Alex:  Okay, as you remember we just talked about first what brought you to me and why and that’s always the main thing with any sort of practice otherwise you’re going to ask for your main complaint why did you come to see me.  With you it’s more for your nervous ticks but then you a few out of things opened up as well, stiff back, stiff shoulders, stiff knees and all of these sort of things comes from in Chinese medicine terms, which called chi stagnation for those of you who don’t know Chinese medicine works with the body energy called chi as well as the physical body.  So we want to treat the other and vice versa.  You have these chi pathways called meridiums or channels running through your body and they’re everywhere.  These pathways connected into different internal organs so through this reasoning you should be able to do a fit internal organs through surface manipulation and that is basically what I do like people eat, like we started out working down your spine and through your shoulders because like it felt there’s a lot of nodules lots of systolic tissue, lots of muscle ways in that area as well, which is generally like a symptom of chi stagnation.  It also like if you experience any sharp pain, that’s where we go deeper, that’s when we think that’s something that we call blood stagnation as well

Paul:  What’s the difference between muscle stagnation and blood stagnation?

Alex:  So chi stagnation sits on the surface and it’s all like an ache like you feel that sort of thing, you’ve over used your muscles so there’s a lot of chi in those muscle in those area for long time.  So it sits there and it does it closes an ache where is blood stagnation it goes deeper you feel more of a sharp pain and that’s a really easy sort of diagnostic tool that I can use to figure out the difference between those 2.  Yes those surface, I guess problems are quite easy to figure out and as we go into things you know we find more are like, we find more tightness through your drastic spines so we worked through that after softening the soft tissue and the connective tissue around the vertebrae like as you remember we shifted a few of those and you felt the big release afterwards, which was quite fantastic 

Paul:  Absolutely, so cool.  And acupuncture works hand in hand with tui na.  Is that correct?  

Alex:  It sure does.  Chinese medicine there are a lot of different, I guess techniques within that so 3 main techniques, there’s the Chinese herbs which I’m sure you know everyone has all have one first thing solve and I think Chinese medicine and there is acupuncture, which you perform with needles, both puncture through the skin and on the surface of the skin and then the third one, third my technique is tui na, which is Chinese medical physical therapy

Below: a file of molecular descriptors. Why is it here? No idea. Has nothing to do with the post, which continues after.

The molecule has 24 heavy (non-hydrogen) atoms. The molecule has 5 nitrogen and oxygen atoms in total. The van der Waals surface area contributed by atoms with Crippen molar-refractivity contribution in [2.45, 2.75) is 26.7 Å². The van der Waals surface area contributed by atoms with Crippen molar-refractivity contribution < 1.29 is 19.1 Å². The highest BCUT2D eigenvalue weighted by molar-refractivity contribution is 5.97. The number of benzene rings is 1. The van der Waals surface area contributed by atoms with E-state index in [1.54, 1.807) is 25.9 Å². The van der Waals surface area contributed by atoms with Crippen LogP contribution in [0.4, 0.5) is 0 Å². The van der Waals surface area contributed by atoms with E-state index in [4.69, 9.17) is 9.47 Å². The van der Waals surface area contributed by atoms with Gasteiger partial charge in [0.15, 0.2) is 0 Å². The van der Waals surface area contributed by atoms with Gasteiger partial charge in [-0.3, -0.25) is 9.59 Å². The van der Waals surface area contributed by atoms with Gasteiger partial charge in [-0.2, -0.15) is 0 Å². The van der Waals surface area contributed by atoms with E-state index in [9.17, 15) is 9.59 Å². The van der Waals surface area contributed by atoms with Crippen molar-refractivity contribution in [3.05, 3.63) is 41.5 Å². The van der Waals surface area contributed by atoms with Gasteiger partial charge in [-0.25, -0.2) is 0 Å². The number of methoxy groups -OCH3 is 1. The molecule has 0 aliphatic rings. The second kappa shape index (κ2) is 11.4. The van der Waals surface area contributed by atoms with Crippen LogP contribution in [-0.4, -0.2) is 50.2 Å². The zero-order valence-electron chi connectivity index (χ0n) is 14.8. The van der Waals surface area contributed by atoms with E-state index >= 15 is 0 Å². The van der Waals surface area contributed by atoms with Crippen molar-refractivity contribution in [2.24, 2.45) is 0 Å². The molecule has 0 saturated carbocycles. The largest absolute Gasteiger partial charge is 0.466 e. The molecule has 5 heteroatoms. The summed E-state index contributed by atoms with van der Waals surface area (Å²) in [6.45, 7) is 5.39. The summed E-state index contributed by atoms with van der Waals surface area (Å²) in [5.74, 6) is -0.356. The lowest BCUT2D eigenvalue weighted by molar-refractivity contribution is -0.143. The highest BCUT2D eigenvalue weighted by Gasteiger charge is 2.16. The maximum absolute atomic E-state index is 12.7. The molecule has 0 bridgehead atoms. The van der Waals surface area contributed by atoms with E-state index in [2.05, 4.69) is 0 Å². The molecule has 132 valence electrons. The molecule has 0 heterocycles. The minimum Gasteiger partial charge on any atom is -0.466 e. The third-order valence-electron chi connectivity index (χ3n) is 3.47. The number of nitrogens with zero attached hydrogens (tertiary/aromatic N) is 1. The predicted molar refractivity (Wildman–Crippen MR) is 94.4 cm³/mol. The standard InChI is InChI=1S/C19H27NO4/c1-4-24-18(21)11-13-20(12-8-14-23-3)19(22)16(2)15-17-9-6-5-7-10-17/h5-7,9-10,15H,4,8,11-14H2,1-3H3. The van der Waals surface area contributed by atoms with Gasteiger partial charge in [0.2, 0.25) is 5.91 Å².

Paul:  What are the scenarios that we present a needle being punctured directly through the skin or a scenario where a needle will be just on the surface?

Alex:  That’s a hard question just because you need to figure out again what the Chinese medicine diagnosis is for that person.  In Chinese medicine an illness can sit six different levels of the body so lot like if it’s rather the surface level you might have need to even punctured the skin depending on what the diagnosis is that surface disease can be caused by something happening internally so it’s a very complicated thing going and probably a bit much 

Paul:  No, I totally understand.  When it comes to the Chinese philosophy nutrition and diet, can we expand on that a little bit because I’m always fascinated by various different cultures take on various different aspects of health, it’s amazing how we live in one world and we share one world and there’s so many different prospective on it.  

Alex:  Sure.  From the Chinese medicine point of view and from the view of a lot of Chinese as well, you need to keep your internal organs warm and therefore a lot of them very rarely east any sort of cold food even during summer.  So in summer you’re walking around and you see people pull a tea time and start drinking a hot tea on a 40 degree day and that’s just a lot to do with keeping your internals at a constant temperature 

Paul:  Is there such thing as keeping yourself too warm?  For example cranking, like this is in an artificial environment obviously but somewhere, cranking the heating up in your home, so you know you’re basically sweating in your own hands